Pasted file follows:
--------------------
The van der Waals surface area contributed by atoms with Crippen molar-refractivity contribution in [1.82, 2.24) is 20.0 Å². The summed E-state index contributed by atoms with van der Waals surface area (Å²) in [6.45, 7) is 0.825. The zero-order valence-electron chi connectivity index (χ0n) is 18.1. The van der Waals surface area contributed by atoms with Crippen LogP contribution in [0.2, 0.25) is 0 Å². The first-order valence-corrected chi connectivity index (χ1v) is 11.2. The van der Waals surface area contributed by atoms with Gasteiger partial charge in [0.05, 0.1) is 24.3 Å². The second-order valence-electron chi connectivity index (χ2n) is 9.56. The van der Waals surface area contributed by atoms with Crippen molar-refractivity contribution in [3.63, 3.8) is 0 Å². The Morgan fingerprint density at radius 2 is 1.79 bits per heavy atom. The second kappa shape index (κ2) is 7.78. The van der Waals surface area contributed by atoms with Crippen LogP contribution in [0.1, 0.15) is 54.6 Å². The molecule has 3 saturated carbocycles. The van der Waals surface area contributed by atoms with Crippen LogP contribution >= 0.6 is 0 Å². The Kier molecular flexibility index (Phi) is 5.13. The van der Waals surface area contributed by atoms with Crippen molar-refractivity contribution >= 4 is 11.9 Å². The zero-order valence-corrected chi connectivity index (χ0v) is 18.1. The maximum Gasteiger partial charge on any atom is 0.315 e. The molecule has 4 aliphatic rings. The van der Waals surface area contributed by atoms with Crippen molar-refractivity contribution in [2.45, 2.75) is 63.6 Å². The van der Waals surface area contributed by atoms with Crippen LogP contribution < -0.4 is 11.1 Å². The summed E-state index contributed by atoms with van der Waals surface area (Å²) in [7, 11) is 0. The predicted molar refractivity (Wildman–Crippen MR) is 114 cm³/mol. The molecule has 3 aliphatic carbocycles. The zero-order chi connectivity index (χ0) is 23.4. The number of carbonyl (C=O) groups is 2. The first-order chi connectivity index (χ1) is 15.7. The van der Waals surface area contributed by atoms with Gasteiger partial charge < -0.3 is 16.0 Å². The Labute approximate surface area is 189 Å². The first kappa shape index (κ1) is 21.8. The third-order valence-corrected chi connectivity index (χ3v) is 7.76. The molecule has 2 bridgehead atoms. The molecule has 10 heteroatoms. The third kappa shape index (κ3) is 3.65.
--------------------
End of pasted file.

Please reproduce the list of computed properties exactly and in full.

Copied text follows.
The van der Waals surface area contributed by atoms with Crippen molar-refractivity contribution in [1.82, 2.24) is 20.0 Å². The summed E-state index contributed by atoms with van der Waals surface area (Å²) in [6.45, 7) is 0.825. The zero-order valence-electron chi connectivity index (χ0n) is 18.1. The van der Waals surface area contributed by atoms with Crippen LogP contribution in [0.2, 0.25) is 0 Å². The first-order valence-corrected chi connectivity index (χ1v) is 11.2. The van der Waals surface area contributed by atoms with Gasteiger partial charge in [0.05, 0.1) is 24.3 Å². The second-order valence-electron chi connectivity index (χ2n) is 9.56. The van der Waals surface area contributed by atoms with Crippen molar-refractivity contribution in [3.63, 3.8) is 0 Å². The Morgan fingerprint density at radius 2 is 1.79 bits per heavy atom. The second kappa shape index (κ2) is 7.78. The van der Waals surface area contributed by atoms with Crippen LogP contribution in [0.1, 0.15) is 54.6 Å². The molecule has 3 saturated carbocycles. The van der Waals surface area contributed by atoms with Crippen LogP contribution >= 0.6 is 0 Å². The Kier molecular flexibility index (Phi) is 5.13. The van der Waals surface area contributed by atoms with Crippen molar-refractivity contribution >= 4 is 11.9 Å². The zero-order valence-corrected chi connectivity index (χ0v) is 18.1. The maximum Gasteiger partial charge on any atom is 0.315 e. The molecule has 4 aliphatic rings. The van der Waals surface area contributed by atoms with Crippen molar-refractivity contribution in [2.45, 2.75) is 63.6 Å². The van der Waals surface area contributed by atoms with Crippen LogP contribution < -0.4 is 11.1 Å². The summed E-state index contributed by atoms with van der Waals surface area (Å²) in [7, 11) is 0. The predicted molar refractivity (Wildman–Crippen MR) is 114 cm³/mol. The molecule has 3 aliphatic carbocycles. The zero-order chi connectivity index (χ0) is 23.4. The number of carbonyl (C=O) groups is 2. The first-order chi connectivity index (χ1) is 15.7. The van der Waals surface area contributed by atoms with Gasteiger partial charge < -0.3 is 16.0 Å². The Labute approximate surface area is 189 Å². The first kappa shape index (κ1) is 21.8. The third-order valence-corrected chi connectivity index (χ3v) is 7.76. The molecule has 2 bridgehead atoms. The molecule has 10 heteroatoms. The third kappa shape index (κ3) is 3.65.